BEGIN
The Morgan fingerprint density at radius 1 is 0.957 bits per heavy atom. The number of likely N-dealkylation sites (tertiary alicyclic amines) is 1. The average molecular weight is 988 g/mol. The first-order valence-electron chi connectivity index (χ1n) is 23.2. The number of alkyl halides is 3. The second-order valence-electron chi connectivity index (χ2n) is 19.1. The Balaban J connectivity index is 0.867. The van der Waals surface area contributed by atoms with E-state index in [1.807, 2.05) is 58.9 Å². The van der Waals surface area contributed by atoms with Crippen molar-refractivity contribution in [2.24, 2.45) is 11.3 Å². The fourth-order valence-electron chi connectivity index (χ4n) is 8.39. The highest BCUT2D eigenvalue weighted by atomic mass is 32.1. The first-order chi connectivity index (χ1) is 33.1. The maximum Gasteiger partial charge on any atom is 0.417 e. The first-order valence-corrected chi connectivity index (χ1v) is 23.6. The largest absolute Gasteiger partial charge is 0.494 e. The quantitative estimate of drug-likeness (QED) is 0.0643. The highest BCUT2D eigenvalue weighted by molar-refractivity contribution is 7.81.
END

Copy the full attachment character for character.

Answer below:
The Morgan fingerprint density at radius 1 is 0.957 bits per heavy atom. The number of likely N-dealkylation sites (tertiary alicyclic amines) is 1. The average molecular weight is 988 g/mol. The first-order valence-electron chi connectivity index (χ1n) is 23.2. The number of alkyl halides is 3. The second-order valence-electron chi connectivity index (χ2n) is 19.1. The Balaban J connectivity index is 0.867. The van der Waals surface area contributed by atoms with E-state index in [1.807, 2.05) is 58.9 Å². The van der Waals surface area contributed by atoms with Crippen molar-refractivity contribution in [2.24, 2.45) is 11.3 Å². The fourth-order valence-electron chi connectivity index (χ4n) is 8.39. The highest BCUT2D eigenvalue weighted by atomic mass is 32.1. The first-order chi connectivity index (χ1) is 33.1. The maximum Gasteiger partial charge on any atom is 0.417 e. The first-order valence-corrected chi connectivity index (χ1v) is 23.6. The largest absolute Gasteiger partial charge is 0.494 e. The quantitative estimate of drug-likeness (QED) is 0.0643. The highest BCUT2D eigenvalue weighted by molar-refractivity contribution is 7.81.